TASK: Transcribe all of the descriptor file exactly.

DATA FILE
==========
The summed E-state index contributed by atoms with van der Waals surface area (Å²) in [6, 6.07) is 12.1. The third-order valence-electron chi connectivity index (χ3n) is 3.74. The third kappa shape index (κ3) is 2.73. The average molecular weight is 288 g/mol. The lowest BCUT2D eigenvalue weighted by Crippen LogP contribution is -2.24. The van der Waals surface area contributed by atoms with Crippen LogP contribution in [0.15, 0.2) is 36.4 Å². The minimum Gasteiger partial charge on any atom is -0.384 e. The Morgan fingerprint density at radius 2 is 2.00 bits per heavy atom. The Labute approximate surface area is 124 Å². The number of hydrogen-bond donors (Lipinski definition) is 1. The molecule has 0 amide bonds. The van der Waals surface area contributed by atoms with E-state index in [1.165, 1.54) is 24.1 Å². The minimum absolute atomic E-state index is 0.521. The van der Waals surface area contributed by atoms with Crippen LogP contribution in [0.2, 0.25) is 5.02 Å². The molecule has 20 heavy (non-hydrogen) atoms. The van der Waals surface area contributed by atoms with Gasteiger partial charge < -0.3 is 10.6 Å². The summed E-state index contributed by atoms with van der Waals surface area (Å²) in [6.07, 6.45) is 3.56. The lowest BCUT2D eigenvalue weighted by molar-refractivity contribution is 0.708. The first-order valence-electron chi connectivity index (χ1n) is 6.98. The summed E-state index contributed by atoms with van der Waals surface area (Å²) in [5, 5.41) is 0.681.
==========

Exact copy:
The summed E-state index contributed by atoms with van der Waals surface area (Å²) in [6, 6.07) is 12.1. The third-order valence-electron chi connectivity index (χ3n) is 3.74. The third kappa shape index (κ3) is 2.73. The average molecular weight is 288 g/mol. The lowest BCUT2D eigenvalue weighted by Crippen LogP contribution is -2.24. The van der Waals surface area contributed by atoms with Crippen LogP contribution in [0.15, 0.2) is 36.4 Å². The minimum Gasteiger partial charge on any atom is -0.384 e. The Morgan fingerprint density at radius 2 is 2.00 bits per heavy atom. The Labute approximate surface area is 124 Å². The number of hydrogen-bond donors (Lipinski definition) is 1. The molecule has 0 amide bonds. The van der Waals surface area contributed by atoms with E-state index in [1.165, 1.54) is 24.1 Å². The minimum absolute atomic E-state index is 0.521. The van der Waals surface area contributed by atoms with Crippen LogP contribution in [0.2, 0.25) is 5.02 Å². The molecule has 20 heavy (non-hydrogen) atoms. The van der Waals surface area contributed by atoms with Gasteiger partial charge < -0.3 is 10.6 Å². The summed E-state index contributed by atoms with van der Waals surface area (Å²) in [6.07, 6.45) is 3.56. The lowest BCUT2D eigenvalue weighted by molar-refractivity contribution is 0.708. The first-order valence-electron chi connectivity index (χ1n) is 6.98. The summed E-state index contributed by atoms with van der Waals surface area (Å²) in [5, 5.41) is 0.681.